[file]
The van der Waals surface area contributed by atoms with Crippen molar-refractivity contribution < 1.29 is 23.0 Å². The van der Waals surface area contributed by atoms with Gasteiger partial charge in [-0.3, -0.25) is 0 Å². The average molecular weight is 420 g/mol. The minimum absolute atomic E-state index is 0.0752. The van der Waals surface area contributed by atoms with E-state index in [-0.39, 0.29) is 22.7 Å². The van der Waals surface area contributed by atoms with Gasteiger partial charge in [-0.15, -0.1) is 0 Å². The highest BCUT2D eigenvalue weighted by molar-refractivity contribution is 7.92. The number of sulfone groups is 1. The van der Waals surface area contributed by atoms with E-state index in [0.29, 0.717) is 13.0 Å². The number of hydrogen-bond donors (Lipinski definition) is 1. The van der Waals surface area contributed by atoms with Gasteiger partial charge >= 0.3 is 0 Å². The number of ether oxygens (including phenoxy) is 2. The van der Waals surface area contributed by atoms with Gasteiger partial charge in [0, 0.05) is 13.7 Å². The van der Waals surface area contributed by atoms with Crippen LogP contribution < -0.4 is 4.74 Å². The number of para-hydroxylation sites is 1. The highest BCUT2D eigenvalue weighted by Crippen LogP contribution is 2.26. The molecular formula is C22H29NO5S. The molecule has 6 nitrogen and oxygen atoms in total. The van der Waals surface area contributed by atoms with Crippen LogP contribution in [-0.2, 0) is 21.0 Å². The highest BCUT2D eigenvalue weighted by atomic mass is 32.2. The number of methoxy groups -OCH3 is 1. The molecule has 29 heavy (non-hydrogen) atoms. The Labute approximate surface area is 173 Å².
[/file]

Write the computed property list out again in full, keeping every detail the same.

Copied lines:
The van der Waals surface area contributed by atoms with Crippen molar-refractivity contribution < 1.29 is 23.0 Å². The van der Waals surface area contributed by atoms with Gasteiger partial charge in [-0.3, -0.25) is 0 Å². The average molecular weight is 420 g/mol. The minimum absolute atomic E-state index is 0.0752. The van der Waals surface area contributed by atoms with E-state index in [-0.39, 0.29) is 22.7 Å². The van der Waals surface area contributed by atoms with Gasteiger partial charge in [-0.15, -0.1) is 0 Å². The highest BCUT2D eigenvalue weighted by molar-refractivity contribution is 7.92. The number of sulfone groups is 1. The van der Waals surface area contributed by atoms with E-state index in [0.29, 0.717) is 13.0 Å². The number of hydrogen-bond donors (Lipinski definition) is 1. The van der Waals surface area contributed by atoms with Gasteiger partial charge >= 0.3 is 0 Å². The number of ether oxygens (including phenoxy) is 2. The van der Waals surface area contributed by atoms with Gasteiger partial charge in [0, 0.05) is 13.7 Å². The van der Waals surface area contributed by atoms with Crippen LogP contribution < -0.4 is 4.74 Å². The number of para-hydroxylation sites is 1. The highest BCUT2D eigenvalue weighted by Crippen LogP contribution is 2.26. The molecular formula is C22H29NO5S. The molecule has 6 nitrogen and oxygen atoms in total. The van der Waals surface area contributed by atoms with Crippen LogP contribution in [-0.2, 0) is 21.0 Å². The highest BCUT2D eigenvalue weighted by atomic mass is 32.2. The number of methoxy groups -OCH3 is 1. The molecule has 29 heavy (non-hydrogen) atoms. The Labute approximate surface area is 173 Å².